Many more hills to climb

Like Nelson Mandela, many of us too in Mauritius still have many more hills to climb nearly fifty years after lowering the Union Jack and raising our flag of freedom

‘I have walked that long road to freedom. I have tried not to fail. I have made missteps along the way. But I have discovered the secret that after climbing a great hill, one only finds that there are many more hills to climb.

‘I have taken a moment here to rest. To steal a view of the glorious vista that surrounds me, to look back on the distance I have come.

‘But I can rest only for a moment, for with freedom come responsibilities, and I dare not linger, for my long walk is not yet ended’ (bold added) – these are the words of Nelson Mandela, part of an inscription on one face of a base upon which stands a statue of the great statesman and human being which we stopped at on the way back from a wine tour to Stellenbosch. He has one foot forward and his right hand with fist closed is raised upward signifying, according to our guide, ‘amandla’: ‘power to the people’.

Cape Town: Insider views

In a recent trip to Cape Town, we did the usual touristic things: guided tours to Table Mountain and the city, winelands tour that naturally included wine-tasting, the Peninsula tour, a visit to the Heart Transplant Center Museum at Groote Schuur Hospital, and a township tour. So much has been written about the apartheid regime of South Africa and the struggle to finally overcome it that much is already known about the country and its peoples. Nevertheless, the tours and visits to the malls at Canal Walk and the Victoria & Alfred Waterfront, along with the running commentaries of the guides gave an opportunity to see at first hand some of the contrasts that are present, as well as gain some insights that will not be found in tourist brochures.

It is such inputs, along with others gained on previous visits to other places and meetings with different people in that big country, that provided the background and context to a better understanding of Nelson Mandela’s moving words, and to also realize that like him, many of us too in Mauritius still have many more hills to climb nearly fifty years after lowering the Union Jack and raising our flag of freedom. And like many if not most of Madiba’s people, for their counterparts here also the ‘long walk is not yet ended’. In fact, the walk will never end, because all the time new challenges keep coming up, and these must not only be identified and if possible anticipated, but they have to be faced and resolved as promptly as possible if we do not want to be left behind others who are making smarter and faster headways into the future. At the same time, it is important to ‘look back on the distance’ we have travelled and the rough roads that our predecessors had to first forge then make their hard way through so that we, their descendants, could reach where we have today.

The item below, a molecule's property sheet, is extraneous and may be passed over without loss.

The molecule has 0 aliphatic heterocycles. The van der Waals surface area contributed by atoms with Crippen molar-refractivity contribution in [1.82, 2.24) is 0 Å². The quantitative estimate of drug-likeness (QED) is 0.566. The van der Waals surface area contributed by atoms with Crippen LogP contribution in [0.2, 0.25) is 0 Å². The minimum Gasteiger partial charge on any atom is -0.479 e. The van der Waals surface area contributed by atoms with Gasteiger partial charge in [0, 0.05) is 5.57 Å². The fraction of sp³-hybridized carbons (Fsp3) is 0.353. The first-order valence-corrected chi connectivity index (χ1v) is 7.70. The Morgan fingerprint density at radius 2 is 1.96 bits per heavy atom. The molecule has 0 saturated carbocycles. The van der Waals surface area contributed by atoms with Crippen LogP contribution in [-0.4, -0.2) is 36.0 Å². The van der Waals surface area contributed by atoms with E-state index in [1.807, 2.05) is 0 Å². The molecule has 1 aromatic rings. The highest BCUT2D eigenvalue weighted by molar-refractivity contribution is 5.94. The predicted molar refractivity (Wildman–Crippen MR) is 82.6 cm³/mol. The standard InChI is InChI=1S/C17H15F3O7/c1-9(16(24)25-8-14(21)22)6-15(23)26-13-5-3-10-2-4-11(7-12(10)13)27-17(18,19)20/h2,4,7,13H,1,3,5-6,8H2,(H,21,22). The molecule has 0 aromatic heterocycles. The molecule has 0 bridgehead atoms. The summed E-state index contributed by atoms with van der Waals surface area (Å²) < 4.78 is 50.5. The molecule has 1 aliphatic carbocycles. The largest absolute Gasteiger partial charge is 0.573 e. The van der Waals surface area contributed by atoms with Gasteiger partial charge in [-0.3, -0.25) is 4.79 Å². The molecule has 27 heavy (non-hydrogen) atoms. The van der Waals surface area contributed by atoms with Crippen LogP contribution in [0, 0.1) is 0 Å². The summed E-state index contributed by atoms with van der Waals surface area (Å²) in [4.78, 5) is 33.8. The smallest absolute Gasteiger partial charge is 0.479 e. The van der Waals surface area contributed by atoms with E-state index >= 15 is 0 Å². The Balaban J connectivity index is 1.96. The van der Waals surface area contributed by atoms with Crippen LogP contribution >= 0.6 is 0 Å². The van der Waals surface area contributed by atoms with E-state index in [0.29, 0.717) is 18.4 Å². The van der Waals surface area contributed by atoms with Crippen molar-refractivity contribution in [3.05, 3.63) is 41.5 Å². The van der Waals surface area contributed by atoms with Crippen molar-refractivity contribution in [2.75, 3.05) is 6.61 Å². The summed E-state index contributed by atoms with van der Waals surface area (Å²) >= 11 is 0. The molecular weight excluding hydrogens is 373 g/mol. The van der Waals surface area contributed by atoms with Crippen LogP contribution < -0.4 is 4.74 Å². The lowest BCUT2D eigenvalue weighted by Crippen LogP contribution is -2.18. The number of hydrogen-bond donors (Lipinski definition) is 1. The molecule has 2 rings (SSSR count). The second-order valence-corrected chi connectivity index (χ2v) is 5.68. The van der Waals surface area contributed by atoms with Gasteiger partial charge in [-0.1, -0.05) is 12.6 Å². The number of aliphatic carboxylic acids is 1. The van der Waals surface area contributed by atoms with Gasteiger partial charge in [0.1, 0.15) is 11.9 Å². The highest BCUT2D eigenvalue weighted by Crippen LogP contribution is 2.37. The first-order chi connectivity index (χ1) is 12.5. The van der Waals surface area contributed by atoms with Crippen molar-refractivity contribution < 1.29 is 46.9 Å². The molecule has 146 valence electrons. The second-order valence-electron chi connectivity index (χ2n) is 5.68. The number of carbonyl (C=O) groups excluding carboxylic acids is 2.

Across the world all countries are made up of a mix of different types of people; in South Africa the situation was complicated not only by the apartheid policy, but also by the colonizers who were also rivals for control of the land, resources and the people. As a result there are Whites of British, French and Dutch origin, the latter being known as Afrikaners, who carved out their separate areas. Then there are the Blacks, made up of the native tribes (Zulu and Xhosa being the largest) and those who have come from other countries in the region. Next are the Coloureds, made up of diverse types and shades, who are the progeny of several streams of inhabitants both native and foreign. And finally, there are the Indians.

Our guides were either Black or White, and of course they warned us about security – areas to avoid, pick pockets and so on. But this aside, everywhere we went we met pleasant, helpful, polite people, whether it was while travelling, in eating places, and while shopping. On our last day, the lady at the counter where we were paying our bill at a ‘Pick and Pay’ outlet even stepped out to show us the direction to a shop in the mall, and this did not seem to bother the couple of customers who were waiting behind us. Can we imagine a similar scenario in Mauritius? At the Waterfront, the lady whose stall we stopped at reminisced about her stay at Trou-aux-Biches with her daughter some years ago, and we exchanged addresses as she was keen to visit again in future. No need to say that wealth and prosperity, and even opulence, were all too visible at the Waterfront and Canal Walk, much as is to be found in so many other countries as well, including Mauritius where exclusivist zones are proliferating.